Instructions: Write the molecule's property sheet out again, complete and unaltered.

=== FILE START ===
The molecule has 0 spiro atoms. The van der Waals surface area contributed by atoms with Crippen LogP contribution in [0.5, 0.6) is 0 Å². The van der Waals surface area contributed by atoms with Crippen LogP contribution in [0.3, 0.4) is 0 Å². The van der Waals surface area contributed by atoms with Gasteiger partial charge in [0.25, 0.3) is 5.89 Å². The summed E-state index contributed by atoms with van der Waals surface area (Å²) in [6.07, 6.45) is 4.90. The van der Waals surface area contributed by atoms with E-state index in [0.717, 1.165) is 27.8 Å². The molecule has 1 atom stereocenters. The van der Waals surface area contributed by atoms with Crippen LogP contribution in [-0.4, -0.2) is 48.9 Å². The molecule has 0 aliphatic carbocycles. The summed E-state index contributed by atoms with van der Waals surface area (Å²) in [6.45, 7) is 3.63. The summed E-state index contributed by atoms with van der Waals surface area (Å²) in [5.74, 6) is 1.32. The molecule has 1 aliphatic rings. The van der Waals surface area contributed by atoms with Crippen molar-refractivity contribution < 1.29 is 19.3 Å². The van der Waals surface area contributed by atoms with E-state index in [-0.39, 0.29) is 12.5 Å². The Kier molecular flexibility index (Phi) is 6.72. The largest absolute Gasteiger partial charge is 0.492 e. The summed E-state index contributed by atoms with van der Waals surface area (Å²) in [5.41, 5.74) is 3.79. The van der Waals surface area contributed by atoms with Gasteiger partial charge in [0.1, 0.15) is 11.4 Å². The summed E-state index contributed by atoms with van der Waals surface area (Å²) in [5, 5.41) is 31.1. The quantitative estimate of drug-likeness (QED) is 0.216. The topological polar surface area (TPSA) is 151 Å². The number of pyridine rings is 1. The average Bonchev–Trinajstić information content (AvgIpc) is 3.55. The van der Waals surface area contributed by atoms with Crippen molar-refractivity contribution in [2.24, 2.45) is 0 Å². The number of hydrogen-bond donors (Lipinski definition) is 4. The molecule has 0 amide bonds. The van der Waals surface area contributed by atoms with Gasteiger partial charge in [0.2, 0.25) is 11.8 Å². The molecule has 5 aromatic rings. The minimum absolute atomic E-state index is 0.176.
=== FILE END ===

The molecule has 0 spiro atoms. The van der Waals surface area contributed by atoms with Crippen LogP contribution in [0.5, 0.6) is 0 Å². The van der Waals surface area contributed by atoms with Crippen LogP contribution in [0.3, 0.4) is 0 Å². The van der Waals surface area contributed by atoms with Gasteiger partial charge in [0.25, 0.3) is 5.89 Å². The summed E-state index contributed by atoms with van der Waals surface area (Å²) in [6.07, 6.45) is 4.90. The van der Waals surface area contributed by atoms with E-state index in [0.717, 1.165) is 27.8 Å². The molecule has 1 atom stereocenters. The van der Waals surface area contributed by atoms with Crippen LogP contribution in [-0.4, -0.2) is 48.9 Å². The molecule has 0 aliphatic carbocycles. The summed E-state index contributed by atoms with van der Waals surface area (Å²) in [6.45, 7) is 3.63. The summed E-state index contributed by atoms with van der Waals surface area (Å²) in [5.74, 6) is 1.32. The molecule has 1 aliphatic rings. The van der Waals surface area contributed by atoms with Crippen molar-refractivity contribution < 1.29 is 19.3 Å². The van der Waals surface area contributed by atoms with E-state index in [-0.39, 0.29) is 12.5 Å². The Kier molecular flexibility index (Phi) is 6.72. The largest absolute Gasteiger partial charge is 0.492 e. The summed E-state index contributed by atoms with van der Waals surface area (Å²) in [5.41, 5.74) is 3.79. The van der Waals surface area contributed by atoms with Gasteiger partial charge in [0.1, 0.15) is 11.4 Å². The summed E-state index contributed by atoms with van der Waals surface area (Å²) in [5, 5.41) is 31.1. The quantitative estimate of drug-likeness (QED) is 0.216. The topological polar surface area (TPSA) is 151 Å². The number of pyridine rings is 1. The average Bonchev–Trinajstić information content (AvgIpc) is 3.55. The van der Waals surface area contributed by atoms with Crippen molar-refractivity contribution in [2.24, 2.45) is 0 Å². The number of hydrogen-bond donors (Lipinski definition) is 4. The molecule has 0 amide bonds. The van der Waals surface area contributed by atoms with Gasteiger partial charge in [0.2, 0.25) is 11.8 Å². The molecule has 5 aromatic rings. The minimum absolute atomic E-state index is 0.176.